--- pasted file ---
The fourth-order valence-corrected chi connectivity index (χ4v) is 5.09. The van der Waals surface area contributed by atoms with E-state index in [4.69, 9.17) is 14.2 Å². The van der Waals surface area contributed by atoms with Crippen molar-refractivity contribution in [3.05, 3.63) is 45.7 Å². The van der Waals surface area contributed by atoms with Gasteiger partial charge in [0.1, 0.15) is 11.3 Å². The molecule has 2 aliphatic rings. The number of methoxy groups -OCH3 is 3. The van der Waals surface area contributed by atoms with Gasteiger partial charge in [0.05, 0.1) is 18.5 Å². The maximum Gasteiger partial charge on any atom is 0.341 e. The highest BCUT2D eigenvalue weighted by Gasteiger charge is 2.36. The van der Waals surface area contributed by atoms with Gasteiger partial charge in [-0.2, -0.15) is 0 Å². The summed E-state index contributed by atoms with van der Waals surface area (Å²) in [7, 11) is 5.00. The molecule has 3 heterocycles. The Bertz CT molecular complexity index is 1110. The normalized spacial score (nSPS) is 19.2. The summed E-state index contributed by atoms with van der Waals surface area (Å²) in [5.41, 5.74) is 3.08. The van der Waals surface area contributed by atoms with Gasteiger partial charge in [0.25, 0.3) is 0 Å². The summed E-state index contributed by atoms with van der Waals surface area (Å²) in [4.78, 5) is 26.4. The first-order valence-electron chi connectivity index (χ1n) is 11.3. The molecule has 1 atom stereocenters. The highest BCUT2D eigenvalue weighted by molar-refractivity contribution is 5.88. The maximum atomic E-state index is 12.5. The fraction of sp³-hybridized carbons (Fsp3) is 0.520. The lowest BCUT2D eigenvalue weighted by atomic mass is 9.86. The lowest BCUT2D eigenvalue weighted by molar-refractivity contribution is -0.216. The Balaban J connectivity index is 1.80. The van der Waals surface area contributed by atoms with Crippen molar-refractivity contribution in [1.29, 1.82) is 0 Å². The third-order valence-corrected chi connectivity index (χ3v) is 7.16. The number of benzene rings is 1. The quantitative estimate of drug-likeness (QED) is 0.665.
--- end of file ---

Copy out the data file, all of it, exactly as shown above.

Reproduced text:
The fourth-order valence-corrected chi connectivity index (χ4v) is 5.09. The van der Waals surface area contributed by atoms with E-state index in [4.69, 9.17) is 14.2 Å². The van der Waals surface area contributed by atoms with Crippen molar-refractivity contribution in [3.05, 3.63) is 45.7 Å². The van der Waals surface area contributed by atoms with Gasteiger partial charge in [0.1, 0.15) is 11.3 Å². The molecule has 2 aliphatic rings. The number of methoxy groups -OCH3 is 3. The van der Waals surface area contributed by atoms with Gasteiger partial charge in [0.05, 0.1) is 18.5 Å². The maximum Gasteiger partial charge on any atom is 0.341 e. The highest BCUT2D eigenvalue weighted by Gasteiger charge is 2.36. The van der Waals surface area contributed by atoms with Gasteiger partial charge in [-0.2, -0.15) is 0 Å². The summed E-state index contributed by atoms with van der Waals surface area (Å²) in [7, 11) is 5.00. The molecule has 3 heterocycles. The Bertz CT molecular complexity index is 1110. The normalized spacial score (nSPS) is 19.2. The summed E-state index contributed by atoms with van der Waals surface area (Å²) in [5.41, 5.74) is 3.08. The van der Waals surface area contributed by atoms with Gasteiger partial charge in [0.25, 0.3) is 0 Å². The summed E-state index contributed by atoms with van der Waals surface area (Å²) in [4.78, 5) is 26.4. The first-order valence-electron chi connectivity index (χ1n) is 11.3. The molecule has 1 atom stereocenters. The highest BCUT2D eigenvalue weighted by molar-refractivity contribution is 5.88. The maximum atomic E-state index is 12.5. The fraction of sp³-hybridized carbons (Fsp3) is 0.520. The lowest BCUT2D eigenvalue weighted by atomic mass is 9.86. The lowest BCUT2D eigenvalue weighted by molar-refractivity contribution is -0.216. The Balaban J connectivity index is 1.80. The van der Waals surface area contributed by atoms with Crippen molar-refractivity contribution in [1.29, 1.82) is 0 Å². The third-order valence-corrected chi connectivity index (χ3v) is 7.16. The number of benzene rings is 1. The quantitative estimate of drug-likeness (QED) is 0.665.